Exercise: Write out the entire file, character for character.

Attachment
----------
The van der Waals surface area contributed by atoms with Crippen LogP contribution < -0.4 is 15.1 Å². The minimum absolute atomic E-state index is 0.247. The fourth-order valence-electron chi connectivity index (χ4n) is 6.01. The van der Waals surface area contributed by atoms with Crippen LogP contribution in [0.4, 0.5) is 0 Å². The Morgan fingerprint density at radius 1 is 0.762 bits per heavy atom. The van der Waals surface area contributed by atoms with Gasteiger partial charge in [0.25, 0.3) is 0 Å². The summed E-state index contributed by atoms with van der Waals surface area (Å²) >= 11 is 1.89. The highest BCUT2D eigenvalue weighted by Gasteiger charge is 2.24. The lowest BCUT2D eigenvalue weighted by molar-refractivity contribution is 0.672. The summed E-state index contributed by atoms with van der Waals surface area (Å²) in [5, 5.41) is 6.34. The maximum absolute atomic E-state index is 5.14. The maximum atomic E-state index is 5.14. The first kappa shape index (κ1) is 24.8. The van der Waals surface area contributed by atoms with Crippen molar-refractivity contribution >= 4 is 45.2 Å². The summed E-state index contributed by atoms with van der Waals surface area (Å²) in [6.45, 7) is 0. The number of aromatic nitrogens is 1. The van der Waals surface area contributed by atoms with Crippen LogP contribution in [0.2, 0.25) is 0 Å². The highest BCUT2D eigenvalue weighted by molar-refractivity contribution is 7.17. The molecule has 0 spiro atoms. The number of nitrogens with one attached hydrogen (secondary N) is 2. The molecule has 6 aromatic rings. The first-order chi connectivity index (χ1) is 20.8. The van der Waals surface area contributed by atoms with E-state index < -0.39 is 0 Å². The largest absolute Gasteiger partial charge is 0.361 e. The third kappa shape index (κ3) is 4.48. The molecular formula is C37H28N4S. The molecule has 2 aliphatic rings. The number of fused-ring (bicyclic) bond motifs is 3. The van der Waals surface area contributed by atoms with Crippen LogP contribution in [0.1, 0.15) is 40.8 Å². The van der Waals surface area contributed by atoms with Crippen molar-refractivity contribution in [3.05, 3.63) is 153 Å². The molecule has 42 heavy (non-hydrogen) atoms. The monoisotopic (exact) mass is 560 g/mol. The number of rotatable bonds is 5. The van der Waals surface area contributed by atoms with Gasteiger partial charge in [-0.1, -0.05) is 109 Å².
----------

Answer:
The van der Waals surface area contributed by atoms with Crippen LogP contribution < -0.4 is 15.1 Å². The minimum absolute atomic E-state index is 0.247. The fourth-order valence-electron chi connectivity index (χ4n) is 6.01. The van der Waals surface area contributed by atoms with Crippen LogP contribution in [0.4, 0.5) is 0 Å². The Morgan fingerprint density at radius 1 is 0.762 bits per heavy atom. The van der Waals surface area contributed by atoms with Gasteiger partial charge in [0.25, 0.3) is 0 Å². The summed E-state index contributed by atoms with van der Waals surface area (Å²) >= 11 is 1.89. The highest BCUT2D eigenvalue weighted by Gasteiger charge is 2.24. The lowest BCUT2D eigenvalue weighted by molar-refractivity contribution is 0.672. The summed E-state index contributed by atoms with van der Waals surface area (Å²) in [5, 5.41) is 6.34. The maximum absolute atomic E-state index is 5.14. The maximum atomic E-state index is 5.14. The first kappa shape index (κ1) is 24.8. The van der Waals surface area contributed by atoms with Crippen molar-refractivity contribution >= 4 is 45.2 Å². The summed E-state index contributed by atoms with van der Waals surface area (Å²) in [6.45, 7) is 0. The number of aromatic nitrogens is 1. The van der Waals surface area contributed by atoms with Crippen LogP contribution in [0.2, 0.25) is 0 Å². The highest BCUT2D eigenvalue weighted by molar-refractivity contribution is 7.17. The molecule has 0 spiro atoms. The number of nitrogens with one attached hydrogen (secondary N) is 2. The molecule has 6 aromatic rings. The first-order chi connectivity index (χ1) is 20.8. The van der Waals surface area contributed by atoms with E-state index < -0.39 is 0 Å². The largest absolute Gasteiger partial charge is 0.361 e. The third kappa shape index (κ3) is 4.48. The molecular formula is C37H28N4S. The molecule has 2 aliphatic rings. The number of fused-ring (bicyclic) bond motifs is 3. The van der Waals surface area contributed by atoms with Crippen LogP contribution in [0.1, 0.15) is 40.8 Å². The van der Waals surface area contributed by atoms with Crippen molar-refractivity contribution in [3.05, 3.63) is 153 Å². The molecule has 42 heavy (non-hydrogen) atoms. The monoisotopic (exact) mass is 560 g/mol. The number of rotatable bonds is 5. The van der Waals surface area contributed by atoms with Gasteiger partial charge in [-0.1, -0.05) is 109 Å².